Air Canada’s mandatory retirement policy has been challenged in the courts for over eight years by pilots who were unwillingly retired and the pilots have steadily won their case in court, ultimately resulting in the reinstatement in November 2010 of two Air Canada pilots, George Vilven, 67 and Neil Kelly, 65 whose employment was terminated in 2003 and 2005 respectively. Nonetheless, Air Canada and the Air Canada Pilots’ Association pursued their court proceedings to overturn that reinstatement and obtained a Tribunal decision mid July, 2011 that resulted in both pilots being placed on an unpaid leave of absence, with no salary and no pension payments.
The Thwaites decision fully contradicts the July 2011 decision with the completely opposite finding on BFOR but it is unclear whether the Thwaites decision will be applied by Air Canada to change the situation for Vilven and Kelly. Regardless of the ultimate decision in their case – the July 2011 Tribunal decision has been appealed – their careers, and now their finances, will be in limbo for months if not years to come.
For this reason, CARP has called on Parliament to remove section 15(1)(c) of the Canadian Human Rights Act which we consider to be legislated age discrimination. Indeed, the Federal Court has already decided that the section is contrary to the Canadian Charter of Rights and Freedoms and ruled that Air Canada could not use it in defence of its mandatory retirement policy in the Vilven and Kelly cases. It is expected that once the Charter arguments are made again in the resumed hearing in Thwaites [or on appeal], the federal Court will re-confirm its earlier decision.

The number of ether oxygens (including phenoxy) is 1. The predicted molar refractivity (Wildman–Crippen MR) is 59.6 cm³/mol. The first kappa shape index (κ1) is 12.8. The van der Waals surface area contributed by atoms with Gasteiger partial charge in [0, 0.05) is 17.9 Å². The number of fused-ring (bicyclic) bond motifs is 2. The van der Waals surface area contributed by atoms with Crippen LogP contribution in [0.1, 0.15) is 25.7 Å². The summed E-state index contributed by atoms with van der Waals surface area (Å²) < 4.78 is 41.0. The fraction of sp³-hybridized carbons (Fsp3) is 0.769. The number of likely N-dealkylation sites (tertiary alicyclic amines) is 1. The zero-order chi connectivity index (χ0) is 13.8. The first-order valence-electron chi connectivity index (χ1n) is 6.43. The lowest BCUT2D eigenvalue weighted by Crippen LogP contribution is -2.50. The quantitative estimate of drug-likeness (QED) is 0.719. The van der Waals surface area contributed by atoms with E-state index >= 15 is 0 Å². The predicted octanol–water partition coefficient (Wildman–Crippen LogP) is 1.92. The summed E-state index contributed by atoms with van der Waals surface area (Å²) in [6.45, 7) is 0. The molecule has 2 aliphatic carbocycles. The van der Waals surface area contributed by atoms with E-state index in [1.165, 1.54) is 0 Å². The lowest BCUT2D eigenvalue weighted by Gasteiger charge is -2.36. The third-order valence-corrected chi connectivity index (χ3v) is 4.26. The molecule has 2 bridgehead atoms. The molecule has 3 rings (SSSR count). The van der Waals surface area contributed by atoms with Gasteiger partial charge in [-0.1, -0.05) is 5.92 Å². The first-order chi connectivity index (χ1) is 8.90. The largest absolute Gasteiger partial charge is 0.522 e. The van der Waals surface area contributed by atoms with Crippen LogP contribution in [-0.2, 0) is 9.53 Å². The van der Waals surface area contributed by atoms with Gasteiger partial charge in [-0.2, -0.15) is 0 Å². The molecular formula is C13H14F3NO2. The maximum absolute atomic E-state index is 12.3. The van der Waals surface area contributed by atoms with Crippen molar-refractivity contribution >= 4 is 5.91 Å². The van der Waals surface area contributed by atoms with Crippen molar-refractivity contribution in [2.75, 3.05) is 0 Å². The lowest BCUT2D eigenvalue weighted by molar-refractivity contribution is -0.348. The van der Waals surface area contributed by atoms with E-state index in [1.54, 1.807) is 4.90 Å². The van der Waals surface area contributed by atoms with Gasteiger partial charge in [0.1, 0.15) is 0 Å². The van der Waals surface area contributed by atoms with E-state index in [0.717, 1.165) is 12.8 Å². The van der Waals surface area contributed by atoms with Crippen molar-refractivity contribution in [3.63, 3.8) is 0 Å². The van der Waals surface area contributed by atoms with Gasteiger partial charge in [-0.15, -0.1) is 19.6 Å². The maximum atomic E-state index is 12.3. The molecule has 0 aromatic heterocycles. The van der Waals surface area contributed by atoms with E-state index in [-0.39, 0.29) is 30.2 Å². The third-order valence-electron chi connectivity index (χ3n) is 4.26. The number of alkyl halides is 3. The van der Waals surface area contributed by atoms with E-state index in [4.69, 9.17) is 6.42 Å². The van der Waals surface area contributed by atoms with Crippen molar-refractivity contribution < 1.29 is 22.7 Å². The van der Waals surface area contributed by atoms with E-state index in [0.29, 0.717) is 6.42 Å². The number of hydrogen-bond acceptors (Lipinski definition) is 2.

CARP is a national, non-partisan, non-profit organization committed to advocating for a New Vision of Aging for Canada, social change that will bring financial security, equitable access to health care and freedom from discrimination. CARP seeks to ensure that the marketplace serves the needs and expectations of our generation and provides value-added benefits, products and services to our members. Through our network of chapters across Canada, CARP is dedicated to building a sense of community and shared values among our members in support of CARP’s mission.
For further information, please contact:
Pam Maher 416.607.2475
Michael Nicin 416.607.2479
Policy Development and Government Relations
Vice President Advocacy
CARP, A New Vision of Aging for Canada
Counsel for the pilots:
Raymond D. Hall
Barrister & Solicitor
2226 West Taylor Boulevard
E-Mail: [email protected]
Ray Thwaites is a pilot with Air Canada. Mr. Thwaites and seventy other pilots with Air Canada were required to retire at age 60 under the Air Canada Pilots Pension Plan. Their retirement dates range from May 1, 2005, to April 1, 2006.
The Complainants filed complaints with the Canadian Human Rights Commission alleging that Air Canada’s mandatory retirement policy discriminated against them on the basis of their age contrary to sections 7, 9 and 10 of the Canadian Human Rights Act.
The most recent hearing concluded on January 21, 2010. The long awaited decision was released today, August 10, 2011.
There are two issues that were decided by the Tribunal in this case;
1. Normal Age of Retirement: Air Canada and ACPA had to establish that age 60 was the “normal age of retirement” for airline pilots in Canada to fit in the exemption provided by Paragraph 15(1)(c) of the Canadian Human Rights Act [CHRA]. The specific wording is: “the normal age of retirement for individuals doing similar work”